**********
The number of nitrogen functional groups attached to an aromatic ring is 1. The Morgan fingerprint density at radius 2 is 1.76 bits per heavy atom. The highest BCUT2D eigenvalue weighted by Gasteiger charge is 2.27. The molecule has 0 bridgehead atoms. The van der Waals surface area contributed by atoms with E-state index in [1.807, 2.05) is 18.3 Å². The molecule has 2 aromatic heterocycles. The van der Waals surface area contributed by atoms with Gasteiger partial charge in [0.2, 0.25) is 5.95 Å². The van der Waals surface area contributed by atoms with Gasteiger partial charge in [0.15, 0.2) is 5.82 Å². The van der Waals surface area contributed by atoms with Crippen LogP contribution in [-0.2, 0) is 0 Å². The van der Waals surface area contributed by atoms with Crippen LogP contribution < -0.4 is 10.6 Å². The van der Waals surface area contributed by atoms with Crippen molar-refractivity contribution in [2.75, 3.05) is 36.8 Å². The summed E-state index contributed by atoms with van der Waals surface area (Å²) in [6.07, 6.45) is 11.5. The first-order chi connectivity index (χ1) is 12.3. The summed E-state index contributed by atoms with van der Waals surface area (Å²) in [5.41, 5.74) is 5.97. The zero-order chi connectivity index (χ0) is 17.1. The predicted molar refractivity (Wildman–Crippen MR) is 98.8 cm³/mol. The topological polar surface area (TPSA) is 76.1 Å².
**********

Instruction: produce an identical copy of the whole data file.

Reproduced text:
The number of nitrogen functional groups attached to an aromatic ring is 1. The Morgan fingerprint density at radius 2 is 1.76 bits per heavy atom. The highest BCUT2D eigenvalue weighted by Gasteiger charge is 2.27. The molecule has 0 bridgehead atoms. The van der Waals surface area contributed by atoms with E-state index in [1.807, 2.05) is 18.3 Å². The molecule has 2 aromatic heterocycles. The van der Waals surface area contributed by atoms with Gasteiger partial charge in [0.2, 0.25) is 5.95 Å². The van der Waals surface area contributed by atoms with Gasteiger partial charge in [0.15, 0.2) is 5.82 Å². The van der Waals surface area contributed by atoms with Crippen LogP contribution in [-0.2, 0) is 0 Å². The van der Waals surface area contributed by atoms with Crippen LogP contribution < -0.4 is 10.6 Å². The van der Waals surface area contributed by atoms with Crippen molar-refractivity contribution in [2.75, 3.05) is 36.8 Å². The summed E-state index contributed by atoms with van der Waals surface area (Å²) in [6.07, 6.45) is 11.5. The first-order chi connectivity index (χ1) is 12.3. The summed E-state index contributed by atoms with van der Waals surface area (Å²) in [5.41, 5.74) is 5.97. The zero-order chi connectivity index (χ0) is 17.1. The predicted molar refractivity (Wildman–Crippen MR) is 98.8 cm³/mol. The topological polar surface area (TPSA) is 76.1 Å².